Things To Do Near Dinosaur National Monument
Rafting & Adventure In Northern Colorado
Dinosaur National Monument
Explore the world’s best window into late-Jurassic-period with fossils and rock formations at Dinosaur National Monument where dinosaurs roamed! Their incredible remains visible embedded in the rocks.
Today, the mountains, desert and untamed rivers flowing in deep canyons, support an array of life. Petroglyphs hint at earlier cultures. Later, homesteaders and outlaws found refuge here. Whether your passion is science, adventure, history or scenery, Dinosaur offers much to explore.
Since Dinosaur National Monument covers more than 200,000 acres, you will want to have a clear sense of which parts you want to see before heading out into the wilderness. The Colorado side of Dinosaur National Monument is an excellent destination for accessing deep canyons along the Yampa and Green Rivers. Also near here is Harpers Corner Road, which affords glorious river views. Nearby, you’ll also find the Canyon Visitor Center, open all summer and parts of spring and fall. The Canyon Visitor Center is two miles east of Dinosaur, Colorado, just off U.S. Highway 40.
If your goal is to see dinosaur fossils and footprints, you should head to the Utah side of Dinosaur National Monument. This is where the world-renowned dinosaur quarry is located, where dinosaur digs have uncovered a wealth of prehistory. More than 1,500 fossils are still embedded in the cliff face here. Half a mile from the quarry, you’ll find the Dinosaur Quarry Exhibit Hall and Visitor Center. You can take a shuttle bus in the summer between the Visitor Center and Exhibit Hall. In other seasons, rangers lead car caravans up to the Quarry.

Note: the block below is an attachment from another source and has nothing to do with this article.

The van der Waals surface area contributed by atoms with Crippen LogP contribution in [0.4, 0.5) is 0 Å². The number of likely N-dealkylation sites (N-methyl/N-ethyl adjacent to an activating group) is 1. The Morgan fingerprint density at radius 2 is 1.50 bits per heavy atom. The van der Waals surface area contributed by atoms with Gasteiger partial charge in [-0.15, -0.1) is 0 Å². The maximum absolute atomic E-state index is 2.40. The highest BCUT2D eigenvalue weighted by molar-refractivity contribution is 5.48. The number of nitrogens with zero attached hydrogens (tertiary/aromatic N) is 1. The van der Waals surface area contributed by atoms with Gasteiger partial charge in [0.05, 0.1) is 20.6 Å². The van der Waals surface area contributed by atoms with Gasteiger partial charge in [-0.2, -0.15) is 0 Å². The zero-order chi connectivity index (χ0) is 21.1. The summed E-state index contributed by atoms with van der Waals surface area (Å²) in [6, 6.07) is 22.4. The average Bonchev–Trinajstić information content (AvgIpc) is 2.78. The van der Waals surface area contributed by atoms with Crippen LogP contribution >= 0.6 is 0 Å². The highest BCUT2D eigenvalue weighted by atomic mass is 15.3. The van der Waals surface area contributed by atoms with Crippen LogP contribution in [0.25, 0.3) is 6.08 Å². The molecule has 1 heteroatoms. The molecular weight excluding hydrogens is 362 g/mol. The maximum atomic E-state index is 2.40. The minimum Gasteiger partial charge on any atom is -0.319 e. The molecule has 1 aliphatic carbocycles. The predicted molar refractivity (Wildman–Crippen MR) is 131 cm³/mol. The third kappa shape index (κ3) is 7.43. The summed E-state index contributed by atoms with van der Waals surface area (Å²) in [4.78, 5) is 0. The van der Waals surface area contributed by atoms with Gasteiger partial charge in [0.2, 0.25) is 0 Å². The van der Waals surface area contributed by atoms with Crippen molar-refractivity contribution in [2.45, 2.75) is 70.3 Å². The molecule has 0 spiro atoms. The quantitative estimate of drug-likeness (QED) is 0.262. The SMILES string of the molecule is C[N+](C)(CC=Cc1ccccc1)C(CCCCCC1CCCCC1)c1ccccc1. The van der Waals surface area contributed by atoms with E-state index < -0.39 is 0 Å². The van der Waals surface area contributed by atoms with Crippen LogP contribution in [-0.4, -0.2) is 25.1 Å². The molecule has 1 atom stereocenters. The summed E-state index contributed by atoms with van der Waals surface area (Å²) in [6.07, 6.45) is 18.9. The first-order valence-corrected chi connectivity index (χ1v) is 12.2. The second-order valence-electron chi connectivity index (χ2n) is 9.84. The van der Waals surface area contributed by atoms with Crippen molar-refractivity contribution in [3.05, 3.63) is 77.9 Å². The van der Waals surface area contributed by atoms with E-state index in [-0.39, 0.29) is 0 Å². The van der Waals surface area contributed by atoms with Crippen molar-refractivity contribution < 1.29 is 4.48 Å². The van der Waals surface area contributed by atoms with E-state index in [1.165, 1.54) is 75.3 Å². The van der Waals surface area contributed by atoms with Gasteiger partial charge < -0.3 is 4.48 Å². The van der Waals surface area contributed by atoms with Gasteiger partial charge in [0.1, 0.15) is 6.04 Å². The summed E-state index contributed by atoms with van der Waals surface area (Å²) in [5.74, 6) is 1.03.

One of the most unique and colorful areas in the entire National Park system is Dinosaur National Monument with it’s outstanding scientific and scenic interests. The Dinosaur Quarry, six miles north of Jensen, Utah, is world famous for the quantity, variety, and fine degree of preservation of the fossils it has produced. Twenty-three nearly complete skeletons were recovered, representing twelve different species of dinosaurs, most of which were beautifully preserved and as hard as the enclosing rock. The quarry and Split Mountain section nearby is replete with a great variety of material of geologic interest. The dinosaur fossils themselves occur in the Morrison Formation of Upper Jurassic Age and were laid down in an old stream channel one hundred forty million years ago. The quarry represents a sandbar or quiet cove in this ancient stream where the dinosaurs were washed in and lodged in large numbers just as driftwood lodges along sandbars in rivers today.